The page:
I believe, by any stretch of the imagination, that an 80-year friendship is an enduring period. I was born on January 17,1928 and grew up in Middle Village, and I was the youngest of five children. The local public school was PS87 and in those years without a junior high, it was an eighth-grade school. When I turned 6 years old and it was time to enter school, since my mother could not afford to miss a day’s work, an older sister who was still a student in that school took me to Mrs. Brown’s kindergarten class, left me and went to her upper grade.
Many of the children in the class had been brought there by their mothers. When the time came for the class to begin, the mothers were asked to leave. When that occurred, some of the children began to cry. I did not, since when I entered the classroom, I noticed it was filled with toys, books, and games, none of which I had in my home. I was pleased and excited to be there and noticed there was another boy who had been brought there by an older brother, who also did not cry. The boy’s name was Sam, and like me, one of five children, also poor and with- out any toys, books, or games. We immediately became friends and when promoted to upper classes always remained in the same class.
The summer before the sixth-grade class was to begin, I became ill with rheumatic fever. It was a time when penicillin did not yet exist, and I was required to stay in bed for the entire summer. After Labor Day when school resumed, I was able to attend. However, I had a relapse in early November and did not return to school until after Thanksgiving Day. I remember telling my mother since I had missed so much school at a time when there was no such thing as home schooling, I expected to be left back. When the term ended and I received my report card, I had not been left back or either promoted to the next class, because I was in fact skipped. Sam was also skipped, and we ended up together in a 7th grade class.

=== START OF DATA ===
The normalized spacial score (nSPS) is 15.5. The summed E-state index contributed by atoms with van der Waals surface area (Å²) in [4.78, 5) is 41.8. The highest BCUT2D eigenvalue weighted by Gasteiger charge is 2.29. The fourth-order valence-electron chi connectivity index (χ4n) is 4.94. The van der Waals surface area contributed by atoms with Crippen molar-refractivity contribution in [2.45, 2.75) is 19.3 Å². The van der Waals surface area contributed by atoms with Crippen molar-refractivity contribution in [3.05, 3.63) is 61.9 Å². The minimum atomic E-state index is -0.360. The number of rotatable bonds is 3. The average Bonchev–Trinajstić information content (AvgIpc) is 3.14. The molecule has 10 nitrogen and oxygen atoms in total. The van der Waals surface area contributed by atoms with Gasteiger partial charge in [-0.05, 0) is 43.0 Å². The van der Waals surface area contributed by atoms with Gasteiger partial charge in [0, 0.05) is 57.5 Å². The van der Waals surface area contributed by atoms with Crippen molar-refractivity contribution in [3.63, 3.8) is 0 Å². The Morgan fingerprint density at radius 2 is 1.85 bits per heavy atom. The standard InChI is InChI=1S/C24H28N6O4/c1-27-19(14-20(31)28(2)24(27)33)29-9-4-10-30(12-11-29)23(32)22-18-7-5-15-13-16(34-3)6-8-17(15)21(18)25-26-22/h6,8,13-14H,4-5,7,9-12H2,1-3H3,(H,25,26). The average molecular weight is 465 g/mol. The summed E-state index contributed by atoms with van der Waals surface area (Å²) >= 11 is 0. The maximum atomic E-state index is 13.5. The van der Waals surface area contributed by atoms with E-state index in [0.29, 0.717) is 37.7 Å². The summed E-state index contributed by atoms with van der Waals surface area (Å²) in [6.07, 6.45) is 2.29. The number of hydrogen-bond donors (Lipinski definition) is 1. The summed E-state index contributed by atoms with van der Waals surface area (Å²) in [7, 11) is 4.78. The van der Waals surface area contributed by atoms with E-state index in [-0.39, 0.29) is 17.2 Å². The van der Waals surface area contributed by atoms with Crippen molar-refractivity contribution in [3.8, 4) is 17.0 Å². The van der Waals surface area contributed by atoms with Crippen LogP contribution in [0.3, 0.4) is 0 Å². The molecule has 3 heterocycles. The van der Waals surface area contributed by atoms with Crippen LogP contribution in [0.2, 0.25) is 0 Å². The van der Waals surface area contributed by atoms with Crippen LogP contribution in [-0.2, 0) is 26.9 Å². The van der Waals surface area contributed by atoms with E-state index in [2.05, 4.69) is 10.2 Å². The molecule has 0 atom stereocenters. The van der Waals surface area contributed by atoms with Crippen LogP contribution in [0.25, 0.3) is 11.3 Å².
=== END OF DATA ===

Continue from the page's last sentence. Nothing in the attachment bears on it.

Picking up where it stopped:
In that grade boys took a shop class, and the girls a cook- ing and sewing class. Sam and I were failures in the shop class. When we graduated from elementary school, we each picked a different high school. Since we still lived in Middle Village, our close relationship continued. I ultimately became a lawyer and Sam a schoolteacher. We continued our friendship and when we each got married, we continued as couples doing many things together. I should point out that Sam and I did not agree politically. What we did, was simply not discuss politics and our relationship continued unhampered. What was clear, we each knew if either of us ever needed anything, the other was there to help. Sam and I remained close friends for 80 years, often having lunch or dinner with each other. Sam passed away at the age of 86 and I miss him. My memory of him, however, was not interred with his bones.